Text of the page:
Two months ago, Yitzhak M., who lives in a development town in northern Israel, came home earlier than usual. When his wife Hani arrived home from the kindergarten where she works as a teacher's aide, he told her that he had been fired from his factory job. Since then, Yitzhak, a graduate of a technical high school, has been looking for work and trying not to succumb to depression.
The refrigerator in the M. family is not empty and their two children - a 7-year-old boy and a 2-year-old girl - are dressed nicely. There is a computer and the boy's well-covered textbooks in the children's room.
As part of a community project initiated and determinedly run by a group of social workers (with funding from a voluntary organization and meager participation by the government welfare bureau), the couple have received personal coaching: They have learned to manage the family budget, make full use of commodities, forward their children's study and reading habits, and accompany them to after-school activities at the community center. But since Yitzhak lost his job, this fine balance has been undermined.
If the Economic Arrangements Bill comes to abolish supplementary income payments for owners of old cars, Yitzhak and Hani will have to sell their 1990-model Subaru 1300 and Yitzhak will be unable to expand his range of employment. If implementation of legislation that was passed last year and provides for the loaning of textbooks to needy pupils is postponed until 2005, the M. family will have a hard time purchasing school books for next year. Any irregular expense - a dental treatment, the annual class trip, a wedding or some other family celebrations - not only threatens to drag them below the poverty line, but also down to the level of humiliation.
This week, the National Insurance Institute was supposed to have published its report on poverty for last year, but the publication was postponed for some unknown reason. When the report is finally released, there will again be the usual media ritual showing children eating bread and jam and elderly people in soup kitchens, together with a learned debate on the question of whether all of those on the poverty list are really poor or are simply low earners relative to the rising average wage.
Both of these approaches ignore what welfare experts have known for quite some time: Poverty is not only measured in terms of income or what is on the plate. A report on poverty published by the Welfare Ministry in Britain in 1999 listed 14 different measures of poverty, including access to education, physical and mental health, exposure to crime, residential crowding, family violence and so on.
The M. family purchased its apartment from the Amidar public housing company two years ago, but not under the terms of the Public Housing Law (def?erred from 1998). Instead, they purchased the home under the government's less favorable conditions. If Yitzhak does not find work, he and Hani will not be able to meet their monthly housing payments.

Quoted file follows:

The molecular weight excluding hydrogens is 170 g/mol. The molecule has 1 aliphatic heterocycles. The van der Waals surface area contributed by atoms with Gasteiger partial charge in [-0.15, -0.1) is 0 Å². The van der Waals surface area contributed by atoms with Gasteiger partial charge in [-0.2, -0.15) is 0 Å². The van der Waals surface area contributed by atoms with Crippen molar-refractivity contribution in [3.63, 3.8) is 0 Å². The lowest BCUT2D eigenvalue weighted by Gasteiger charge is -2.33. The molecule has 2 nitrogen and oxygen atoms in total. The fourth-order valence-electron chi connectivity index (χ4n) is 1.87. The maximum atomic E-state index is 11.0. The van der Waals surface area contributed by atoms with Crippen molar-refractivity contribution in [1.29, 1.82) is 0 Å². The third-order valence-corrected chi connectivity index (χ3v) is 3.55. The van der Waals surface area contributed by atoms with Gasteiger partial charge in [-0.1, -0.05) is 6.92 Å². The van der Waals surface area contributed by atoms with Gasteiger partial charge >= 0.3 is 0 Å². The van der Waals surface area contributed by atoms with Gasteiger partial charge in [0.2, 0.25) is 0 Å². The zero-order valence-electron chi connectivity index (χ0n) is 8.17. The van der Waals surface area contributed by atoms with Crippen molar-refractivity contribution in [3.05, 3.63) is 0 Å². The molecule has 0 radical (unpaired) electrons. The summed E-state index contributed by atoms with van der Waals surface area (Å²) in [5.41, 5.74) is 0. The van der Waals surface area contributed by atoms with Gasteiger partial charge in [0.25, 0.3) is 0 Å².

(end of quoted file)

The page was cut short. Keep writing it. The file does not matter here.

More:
The erosion of the education system, primarily reflected in the budget proposal exclusively prepared by the Finance Ministry (and not the Education Ministry), together with the galloping privatization that bolsters the strong and leaves the weak behind, will hurt the M. family - and more so than in the past.
And because the promise of improved vocational training under the Wisconsin Plan has remained only on paper, Yitzhak will not be able to switch professions. His children, who will become accustomed to having an unemployed and frustrated father, are liable themselves to turn away from pursuing an education and thus to become candidates for a second-generation of unemployed. According to professional literature, this second-generation population becomes stuck in a culture of poverty and requires twice as much investment to extricate itself.
The fragile security net that the state supposedly provides for the M. family is, therefore, about to collapse. The national unity government is demonstrating, more so than its predecessors, the pincer movement that is creating poverty in Israel - unjust distribution, on the one hand, and distorted priorities, on the other.
The Jewish settlements in the territories and the neglect of civil society represent the meeting place for these two trends. (This year, for example, was a record year for construction of bypass roads. This practice will ostensibly slow down in 2002, but only according to the budget earmarked for the Public Works Department; most of the funds for these roads are hidden in the defense budget.)
The hearts of the settlement leaders, who speak in the name of sacred values, are hardened when it comes to the urgent problems of Israeli society. And the Left has tempered its arguments against continuing to hold on to the territories out of fear that a civil war might erupt over the dismantling of settlements. Both groups are blind to the anger and enmity that will turn the young children of Hani and Yitzhak into hostile and alienated citizens a few years from now.
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